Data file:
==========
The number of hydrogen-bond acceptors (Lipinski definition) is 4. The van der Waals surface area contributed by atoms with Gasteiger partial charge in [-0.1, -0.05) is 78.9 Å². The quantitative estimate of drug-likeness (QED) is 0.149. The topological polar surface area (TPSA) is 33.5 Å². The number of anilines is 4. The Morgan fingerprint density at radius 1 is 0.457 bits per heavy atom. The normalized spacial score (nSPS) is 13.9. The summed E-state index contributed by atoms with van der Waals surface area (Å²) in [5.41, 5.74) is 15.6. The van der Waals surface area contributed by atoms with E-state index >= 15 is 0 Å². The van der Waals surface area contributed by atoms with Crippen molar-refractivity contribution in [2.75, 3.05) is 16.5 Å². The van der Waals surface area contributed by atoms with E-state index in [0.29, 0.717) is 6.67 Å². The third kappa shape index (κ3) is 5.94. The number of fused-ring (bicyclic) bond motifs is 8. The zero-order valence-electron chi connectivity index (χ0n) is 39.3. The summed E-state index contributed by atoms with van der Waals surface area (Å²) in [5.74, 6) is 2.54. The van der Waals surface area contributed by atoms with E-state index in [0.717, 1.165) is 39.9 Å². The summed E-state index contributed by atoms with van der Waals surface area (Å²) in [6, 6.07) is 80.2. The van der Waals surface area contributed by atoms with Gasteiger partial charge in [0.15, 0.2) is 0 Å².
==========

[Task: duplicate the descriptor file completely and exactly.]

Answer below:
The number of hydrogen-bond acceptors (Lipinski definition) is 4. The van der Waals surface area contributed by atoms with Gasteiger partial charge in [-0.1, -0.05) is 78.9 Å². The quantitative estimate of drug-likeness (QED) is 0.149. The topological polar surface area (TPSA) is 33.5 Å². The number of anilines is 4. The Morgan fingerprint density at radius 1 is 0.457 bits per heavy atom. The normalized spacial score (nSPS) is 13.9. The summed E-state index contributed by atoms with van der Waals surface area (Å²) in [5.41, 5.74) is 15.6. The van der Waals surface area contributed by atoms with E-state index >= 15 is 0 Å². The van der Waals surface area contributed by atoms with Crippen molar-refractivity contribution in [2.75, 3.05) is 16.5 Å². The van der Waals surface area contributed by atoms with E-state index in [0.29, 0.717) is 6.67 Å². The third kappa shape index (κ3) is 5.94. The number of fused-ring (bicyclic) bond motifs is 8. The zero-order valence-electron chi connectivity index (χ0n) is 39.3. The summed E-state index contributed by atoms with van der Waals surface area (Å²) in [5.74, 6) is 2.54. The van der Waals surface area contributed by atoms with E-state index in [0.717, 1.165) is 39.9 Å². The summed E-state index contributed by atoms with van der Waals surface area (Å²) in [6, 6.07) is 80.2. The van der Waals surface area contributed by atoms with Gasteiger partial charge in [0.15, 0.2) is 0 Å².